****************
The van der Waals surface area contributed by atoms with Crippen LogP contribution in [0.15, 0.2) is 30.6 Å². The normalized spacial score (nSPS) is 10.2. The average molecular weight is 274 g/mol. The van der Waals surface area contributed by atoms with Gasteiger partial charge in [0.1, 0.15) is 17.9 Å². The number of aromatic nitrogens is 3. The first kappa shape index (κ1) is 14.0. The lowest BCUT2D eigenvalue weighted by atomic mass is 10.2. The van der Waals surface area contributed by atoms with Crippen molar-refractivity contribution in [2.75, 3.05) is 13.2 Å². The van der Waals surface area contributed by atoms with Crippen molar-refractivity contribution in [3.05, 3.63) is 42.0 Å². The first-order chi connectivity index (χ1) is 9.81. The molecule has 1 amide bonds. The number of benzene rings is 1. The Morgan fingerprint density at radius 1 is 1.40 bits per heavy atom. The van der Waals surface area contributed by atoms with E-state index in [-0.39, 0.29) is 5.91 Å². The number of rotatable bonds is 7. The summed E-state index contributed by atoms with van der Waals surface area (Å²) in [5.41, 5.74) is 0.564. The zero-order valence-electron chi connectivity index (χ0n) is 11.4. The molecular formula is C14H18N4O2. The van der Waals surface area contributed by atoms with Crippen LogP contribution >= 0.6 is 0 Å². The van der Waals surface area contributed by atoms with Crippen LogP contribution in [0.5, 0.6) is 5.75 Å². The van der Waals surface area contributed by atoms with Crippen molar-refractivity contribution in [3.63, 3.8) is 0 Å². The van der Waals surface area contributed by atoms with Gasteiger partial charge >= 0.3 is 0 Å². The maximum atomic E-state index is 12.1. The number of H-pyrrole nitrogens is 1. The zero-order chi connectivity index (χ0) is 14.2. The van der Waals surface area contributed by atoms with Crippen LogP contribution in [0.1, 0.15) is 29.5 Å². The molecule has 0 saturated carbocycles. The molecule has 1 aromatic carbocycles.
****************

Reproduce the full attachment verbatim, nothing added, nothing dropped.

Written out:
The van der Waals surface area contributed by atoms with Crippen LogP contribution in [0.15, 0.2) is 30.6 Å². The normalized spacial score (nSPS) is 10.2. The average molecular weight is 274 g/mol. The van der Waals surface area contributed by atoms with Gasteiger partial charge in [0.1, 0.15) is 17.9 Å². The number of aromatic nitrogens is 3. The first kappa shape index (κ1) is 14.0. The lowest BCUT2D eigenvalue weighted by atomic mass is 10.2. The van der Waals surface area contributed by atoms with Crippen molar-refractivity contribution in [2.75, 3.05) is 13.2 Å². The van der Waals surface area contributed by atoms with Crippen molar-refractivity contribution in [3.05, 3.63) is 42.0 Å². The first-order chi connectivity index (χ1) is 9.81. The molecule has 1 amide bonds. The number of benzene rings is 1. The Morgan fingerprint density at radius 1 is 1.40 bits per heavy atom. The van der Waals surface area contributed by atoms with E-state index in [-0.39, 0.29) is 5.91 Å². The number of rotatable bonds is 7. The summed E-state index contributed by atoms with van der Waals surface area (Å²) in [5.41, 5.74) is 0.564. The zero-order valence-electron chi connectivity index (χ0n) is 11.4. The molecular formula is C14H18N4O2. The van der Waals surface area contributed by atoms with Crippen LogP contribution >= 0.6 is 0 Å². The van der Waals surface area contributed by atoms with Crippen LogP contribution in [0.5, 0.6) is 5.75 Å². The van der Waals surface area contributed by atoms with Crippen molar-refractivity contribution in [3.63, 3.8) is 0 Å². The van der Waals surface area contributed by atoms with Gasteiger partial charge >= 0.3 is 0 Å². The maximum atomic E-state index is 12.1. The number of H-pyrrole nitrogens is 1. The zero-order chi connectivity index (χ0) is 14.2. The van der Waals surface area contributed by atoms with Crippen LogP contribution in [0.1, 0.15) is 29.5 Å². The molecule has 0 saturated carbocycles. The molecule has 1 aromatic carbocycles.